What did this change involve? Taking his flesh to heaven? Not at all. As Paul says, flesh and blood cannot by nature inherit the kingdom of God (1 Cor. 15:50). Just as his natural spirit had had to be reborn from above, so now his body had to be transformed. (2* See my Two ‘Natural’ Necessities.) An eternal spirit could not possibly be permanently housed in a temporal body of flesh (cf. 2 Cor. 5:1), in what was effectively a temporary tent (John 1:14; 2 Pet. 1:13). Was this on account of sin as has been traditionally taught? By no means. After all, God had given him his body of flesh when he was ‘born of woman’ (Gal. 4:4, cf. Heb. 10:5), but this was the product of a futile creation. Now, because he was naturally subject to age (Luke 3:23; John 8:57) and hence decay (2 Cor. 4:16; Heb. 8:13), his fleshly nature had to be changed (cf. Heb. 1:10-12). So he had to be given a body of glory to fit him for heaven (Phil. 3:21, cf. Rom. 8:30) and reception of the eternal blessings of David (Acts 13:34), and this occurred at the end of his life at his ascension from the earth. Escape at last!
Salvation from the Physical Creation
It is common nowadays in the 21st century under traditional Augustinian influence to assume that since creation ‘fell’ when Adam ‘fell’ that creation will be restored and redeemed once sin, and therefore death, has been eradicated. (3* The deeply dubious idea that Jesus was changed at his resurrection while still in the flesh is used to support this. See my Did Jesus Rise Physically From The Grave?, John Stott on the Putative Resurrection Transformation of Jesus, etc.) But is this a viable proposition? I suggest not. As we saw above, the truth is that material creation was never perfect: it was only ‘good’ (Gen. 1) or fit to serve a temporal purpose. It was made ‘by hand’ (cheiropoietos, Isa. 45:11f.), an OT designation indicating its pejorative nature in contrast with heaven which was ‘not made by hand’ (acheiropoietos, cf. Heb. 9:11,24). (4* See my Manufactured Or Not So.) And since we as flesh stem from the earth and are consequently dust (Ps. 103:14; 1 Cor. 15:46-49, etc.), both our flesh and the material earth/creation itself must of necessity be changed or rather replaced by divine design. Sin does not come into the picture. This is surely what Paul teaches in Romans 8:18-25 and the author of Hebrews in 1:10-12. Like the flesh which in contrast with God himself is mortal and corruptible, the physical creation in general was likewise subjected to futility and destruction from the start. Why? Because God had something better in mind for those who were to be his adopted children. Paul calls this an invisible, and therefore a permanent (2 Cor. 4:18), hope (Rom. 8:24f.). Clearly he means heaven itself, the Father’s house to which Jesus returned and for which Paul himself strove with might and main to attain (Phil. 3:14). At the end of his life he was convinced that he would reach his goal (2 Tim. 4:18) and gain his crown of righteousness (4:8) just as Jesus himself had been crowned with glory (Heb. 2:9). He was not alone, for Peter entertained the same idea. He also had a living hope and believed in an inheritance that was imperishable, undefiled and unfading (1 Pet. 1:3f.). What is more he too thought in terms of a crown of glory awaiting him (1 Pet. 5:4). James likewise thought similarly: he hoped to receive his crown of life too (James 1:12). This was doubtless the eternal life that God had promised from the start (1 John 2:25, cf. Rev. 2:7). And John entertained the same hope (Rev. 2:10).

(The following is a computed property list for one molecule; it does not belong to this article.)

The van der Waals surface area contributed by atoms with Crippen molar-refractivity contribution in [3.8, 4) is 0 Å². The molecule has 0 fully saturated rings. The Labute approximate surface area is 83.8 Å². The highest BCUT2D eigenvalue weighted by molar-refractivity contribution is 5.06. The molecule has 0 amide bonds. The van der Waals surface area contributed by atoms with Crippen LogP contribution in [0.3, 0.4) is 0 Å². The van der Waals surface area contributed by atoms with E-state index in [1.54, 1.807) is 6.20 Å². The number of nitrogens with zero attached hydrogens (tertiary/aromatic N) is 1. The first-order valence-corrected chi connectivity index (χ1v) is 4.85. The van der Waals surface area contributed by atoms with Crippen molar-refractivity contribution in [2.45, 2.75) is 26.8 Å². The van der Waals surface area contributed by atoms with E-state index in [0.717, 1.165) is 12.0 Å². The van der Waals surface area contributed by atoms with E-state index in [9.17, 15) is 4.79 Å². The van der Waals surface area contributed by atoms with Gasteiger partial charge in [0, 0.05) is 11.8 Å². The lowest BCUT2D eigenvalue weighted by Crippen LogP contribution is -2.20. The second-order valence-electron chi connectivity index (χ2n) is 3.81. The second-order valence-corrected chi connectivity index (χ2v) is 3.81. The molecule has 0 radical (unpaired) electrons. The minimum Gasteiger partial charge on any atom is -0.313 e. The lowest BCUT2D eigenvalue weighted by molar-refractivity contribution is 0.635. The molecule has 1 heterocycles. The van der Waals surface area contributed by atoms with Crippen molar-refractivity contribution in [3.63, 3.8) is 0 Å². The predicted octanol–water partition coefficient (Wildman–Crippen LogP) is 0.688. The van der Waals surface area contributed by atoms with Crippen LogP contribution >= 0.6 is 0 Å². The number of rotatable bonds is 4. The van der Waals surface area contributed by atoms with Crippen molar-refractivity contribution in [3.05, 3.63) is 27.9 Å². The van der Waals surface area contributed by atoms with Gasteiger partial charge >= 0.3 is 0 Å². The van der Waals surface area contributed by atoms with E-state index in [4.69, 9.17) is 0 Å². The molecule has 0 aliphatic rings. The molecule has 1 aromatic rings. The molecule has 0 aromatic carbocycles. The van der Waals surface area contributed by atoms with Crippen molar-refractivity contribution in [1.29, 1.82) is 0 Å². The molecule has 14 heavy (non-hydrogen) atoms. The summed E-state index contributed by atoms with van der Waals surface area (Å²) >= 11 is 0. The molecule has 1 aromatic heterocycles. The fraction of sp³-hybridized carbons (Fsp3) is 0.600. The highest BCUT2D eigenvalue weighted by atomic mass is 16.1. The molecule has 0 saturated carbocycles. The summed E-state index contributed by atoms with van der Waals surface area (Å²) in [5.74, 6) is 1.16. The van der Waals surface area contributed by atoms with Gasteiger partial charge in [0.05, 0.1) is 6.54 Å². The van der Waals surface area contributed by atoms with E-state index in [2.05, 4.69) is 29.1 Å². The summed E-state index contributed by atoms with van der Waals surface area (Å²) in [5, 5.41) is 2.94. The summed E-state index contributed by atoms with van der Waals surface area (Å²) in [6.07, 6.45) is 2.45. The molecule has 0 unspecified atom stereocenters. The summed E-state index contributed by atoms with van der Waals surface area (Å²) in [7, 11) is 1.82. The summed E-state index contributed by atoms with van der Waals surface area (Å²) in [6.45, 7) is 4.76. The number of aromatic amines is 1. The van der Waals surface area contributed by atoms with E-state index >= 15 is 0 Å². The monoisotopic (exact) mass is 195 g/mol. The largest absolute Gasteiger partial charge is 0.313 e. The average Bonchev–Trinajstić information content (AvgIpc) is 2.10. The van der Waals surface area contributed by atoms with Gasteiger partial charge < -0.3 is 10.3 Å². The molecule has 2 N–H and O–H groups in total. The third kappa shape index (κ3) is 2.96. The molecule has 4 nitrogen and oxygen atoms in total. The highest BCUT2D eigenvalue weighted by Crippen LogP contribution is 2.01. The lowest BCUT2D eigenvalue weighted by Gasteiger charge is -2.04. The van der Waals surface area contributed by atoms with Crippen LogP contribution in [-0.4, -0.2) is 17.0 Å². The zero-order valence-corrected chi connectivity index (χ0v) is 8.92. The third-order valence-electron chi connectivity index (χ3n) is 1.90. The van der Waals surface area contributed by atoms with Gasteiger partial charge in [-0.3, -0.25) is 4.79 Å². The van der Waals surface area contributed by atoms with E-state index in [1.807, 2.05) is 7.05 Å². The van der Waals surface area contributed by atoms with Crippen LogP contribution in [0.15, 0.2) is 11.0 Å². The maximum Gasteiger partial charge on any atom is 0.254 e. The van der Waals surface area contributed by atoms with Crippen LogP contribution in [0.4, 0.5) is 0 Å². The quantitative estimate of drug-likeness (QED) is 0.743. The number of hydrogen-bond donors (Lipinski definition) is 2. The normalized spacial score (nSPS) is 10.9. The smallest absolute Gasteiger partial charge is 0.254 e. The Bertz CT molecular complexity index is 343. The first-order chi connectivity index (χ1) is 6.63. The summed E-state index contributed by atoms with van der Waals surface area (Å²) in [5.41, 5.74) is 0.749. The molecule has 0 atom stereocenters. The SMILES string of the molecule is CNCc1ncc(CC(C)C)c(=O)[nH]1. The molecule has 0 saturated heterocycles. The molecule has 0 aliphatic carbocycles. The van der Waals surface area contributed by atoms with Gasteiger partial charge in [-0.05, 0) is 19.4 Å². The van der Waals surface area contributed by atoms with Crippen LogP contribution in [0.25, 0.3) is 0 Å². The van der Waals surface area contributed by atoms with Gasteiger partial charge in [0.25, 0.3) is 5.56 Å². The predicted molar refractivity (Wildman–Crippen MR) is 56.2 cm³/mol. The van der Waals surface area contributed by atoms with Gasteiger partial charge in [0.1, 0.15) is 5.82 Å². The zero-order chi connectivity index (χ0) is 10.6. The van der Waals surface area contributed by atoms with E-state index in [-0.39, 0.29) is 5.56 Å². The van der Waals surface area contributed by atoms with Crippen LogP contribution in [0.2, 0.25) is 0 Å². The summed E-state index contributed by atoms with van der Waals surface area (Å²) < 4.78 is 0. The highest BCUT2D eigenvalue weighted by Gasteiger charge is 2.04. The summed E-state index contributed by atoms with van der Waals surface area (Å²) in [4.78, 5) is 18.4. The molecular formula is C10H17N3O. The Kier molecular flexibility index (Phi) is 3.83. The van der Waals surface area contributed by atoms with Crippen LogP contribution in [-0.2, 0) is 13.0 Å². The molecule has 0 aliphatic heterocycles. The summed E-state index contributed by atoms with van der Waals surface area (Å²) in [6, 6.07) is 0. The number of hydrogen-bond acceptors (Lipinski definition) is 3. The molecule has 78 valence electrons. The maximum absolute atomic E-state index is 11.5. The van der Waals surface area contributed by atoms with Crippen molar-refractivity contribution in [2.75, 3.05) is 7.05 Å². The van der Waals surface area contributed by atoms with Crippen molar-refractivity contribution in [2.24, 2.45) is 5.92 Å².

The Restoration and Redemption of the Physical Creation
To hope for the restoration and redemption of the physical creation as many seem to do nowadays in the 21st century is therefore completely contrary to the mission of God (pace C.Wright, N.T.Wright, p.179, Surprised By Hope) which is to bring down the curtain on the earthly life of this evil age (Gal. 1:4) of affliction, trial and tribulation (2 Cor. 4:17) once its purpose has been achieved (Heb. 12:27; 2 Pet. 3:7,10-12; Rev. 21:1-5). To restore creation is reminiscent of the Israelites returning to Egypt or Christians yearning to return to Judaism, reverting from the new covenant to the old or from Judaism to paganism. Once we are launched on the pilgrimage of life there is no fetching back the Age of Gold, returning to the Garden of Eden (Gen. 3:22-24), to paradise, to the womb (John 3:4), to Egypt, to Judaism (Heb. 3,4), or to the world (2 Pet. 2:20-22, cf. 2 Tim. 4:10; James 4:4; 1 John 2:15-17). The entire book of Hebrews is a warning against this. (5* See my No Going Back. As Dt. 17:16; 28:68; Hosea 8:13b; 9:3; 11:5 indicate, going back involves pain and punishment.)
Rather we are to follow in the steps of Jesus our paradigmatic pioneer who went from ground to glory without deviating except to die freely on our behalf. (6* See my The Journey of Jesus.) Just as he led the way (John 14:6) to glory (Heb. 2:10; 12:1f.), so we follow his lead (John 17:24). “And those whom he predestined he also called, and those whom he called he also justified and those whom he justified he also glorified” (Rom. 8:30 ESV). Where he is we shall be too (John 12:26); where he goes we shall go too (Rev. 14:4), and so we shall be forever with the Lord (1 Thes. 4:17, cf. John 12:26; 14:3). This is salvation indeed. Glory to God alone.
C.J.H.Wright, The Mission of God, Leicester, 1996.
N.T.Wright, Surprised By Hope, London, 2007.
The Challenge of Jesus, Downers Grove, 1999.